As part of an MSc-thesis at the Cartography department of Utrecht University, some limited preliminary studies into this problem were done by testing reactions of viewers on the use of dynamic visual variables in cartographic animations.

The tests

These test are only a first attempt to shed some light into the subject matter and should be considered an impulse for further research. Only ten persons were tested, all of them professional cartographers or cartography students.
In order to test the perceptual properties of the dynamic visual variables, it was necessary to isolate them from the traditional static visual variables. In other words, the animations used in the tests should deploy only one of the dynamic visual variables, with no other visual stimuli to aid in understanding the message.
Because there is a strong suspicion, from literature and common sense, that a combination of dynamic visual variables with one or more static visual variables would improve the impact of the animation, this was also tested.
All in all some 12 animations were constructed, using the authoring software MacroMedia Director 4.0 on an Apple Macintosh computer. Because it proved to be impossible with this to construct a useful animation deploying synchronisation, testing this dynamic visual variable failed.
For every animation two categories of questions were asked. The first category was used to determine if the animation had any of the perceptual properties we searched for. They included questions like "do you think these countries belong to the same class" or "can you find a pattern in the desertification process depicted?" With the second group of questions we tried to find how strongly the perceptual property was. All questions were posed orally and apart from the answers all comments given were also noted.

Conclusions drawn from the tests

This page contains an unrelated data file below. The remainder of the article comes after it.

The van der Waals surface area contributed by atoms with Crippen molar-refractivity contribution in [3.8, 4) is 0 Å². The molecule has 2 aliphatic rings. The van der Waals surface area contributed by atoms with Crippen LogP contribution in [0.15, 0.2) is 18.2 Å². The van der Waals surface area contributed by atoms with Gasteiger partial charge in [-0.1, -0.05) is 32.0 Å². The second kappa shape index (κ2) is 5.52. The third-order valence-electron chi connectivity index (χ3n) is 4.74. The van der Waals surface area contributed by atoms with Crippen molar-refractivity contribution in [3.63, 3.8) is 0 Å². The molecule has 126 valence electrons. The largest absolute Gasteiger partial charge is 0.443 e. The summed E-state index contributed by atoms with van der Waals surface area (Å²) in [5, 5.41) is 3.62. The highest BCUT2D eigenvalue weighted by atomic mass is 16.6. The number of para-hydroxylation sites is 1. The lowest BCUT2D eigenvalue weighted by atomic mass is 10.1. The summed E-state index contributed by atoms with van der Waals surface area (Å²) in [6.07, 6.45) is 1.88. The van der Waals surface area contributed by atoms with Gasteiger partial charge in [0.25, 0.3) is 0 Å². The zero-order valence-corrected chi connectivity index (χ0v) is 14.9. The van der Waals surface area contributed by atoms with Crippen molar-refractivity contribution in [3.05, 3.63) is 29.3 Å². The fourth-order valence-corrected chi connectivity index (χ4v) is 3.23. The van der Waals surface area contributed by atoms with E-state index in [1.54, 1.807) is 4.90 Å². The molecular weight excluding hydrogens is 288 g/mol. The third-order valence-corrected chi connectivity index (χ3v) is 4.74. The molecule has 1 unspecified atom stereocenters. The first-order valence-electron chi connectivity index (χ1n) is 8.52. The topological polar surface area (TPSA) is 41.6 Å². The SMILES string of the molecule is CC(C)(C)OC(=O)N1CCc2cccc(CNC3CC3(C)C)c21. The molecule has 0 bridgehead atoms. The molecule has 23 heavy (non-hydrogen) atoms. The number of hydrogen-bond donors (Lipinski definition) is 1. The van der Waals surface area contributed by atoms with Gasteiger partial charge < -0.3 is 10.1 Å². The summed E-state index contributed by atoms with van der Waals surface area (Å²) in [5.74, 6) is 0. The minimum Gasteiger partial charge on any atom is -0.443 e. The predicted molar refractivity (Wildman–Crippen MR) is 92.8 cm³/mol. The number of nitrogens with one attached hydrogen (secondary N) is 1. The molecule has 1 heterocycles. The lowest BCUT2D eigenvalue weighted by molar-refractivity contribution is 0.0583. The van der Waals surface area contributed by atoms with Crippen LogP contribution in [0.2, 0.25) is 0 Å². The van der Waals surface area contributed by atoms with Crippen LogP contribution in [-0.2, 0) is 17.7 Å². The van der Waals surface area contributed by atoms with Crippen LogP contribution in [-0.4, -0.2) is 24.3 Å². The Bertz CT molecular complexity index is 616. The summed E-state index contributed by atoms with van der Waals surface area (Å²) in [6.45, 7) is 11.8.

The test results, summarised in figure 13, tell several things. The dynamic visual variable moment appears to be not very useful for cartographic animations. Only in combination with the static visual variable colour, some subjects could understand it's meaning.

Reaction to the use of duration were mostly positive. Animations using duration conveyed a strong sense of order and some sense of quantity was attained, especially when a legend was included. A distinct drawback was the long durations which were sometimes necessary to distinguish the classes, resulting in comments about "boredom" and "fading interest".
Frequency was mostly regarded as fairly effective. Most subjects found it hard to grasp the meaning of these animations at first and with these animations especially, it was found important that users could control them, i.e. stop and 'rewind' on demand.
The dynamic visual variable order seems to be most effective for depicting quantitative or spatio-temporal data that actually was ordered. When used for qualitative data, most subjects where so confused, they thought that the order depicted some (non-existing) order in the data.
Rate of change proved to be very effective in communicating a sense of order and, to a lesser degree, of quantity. But the maximum number of classes that it can be used for seems quite limited.
Perhaps the most important conclusion has to be that selection, which is so important in making cartography a strong tool for communication, can not be effectively attained by using dynamic visual variables alone.
Therefore it seems that dynamic visual variables will only render favourable results in the use of cartographic animations.when combined with the traditional static visual variables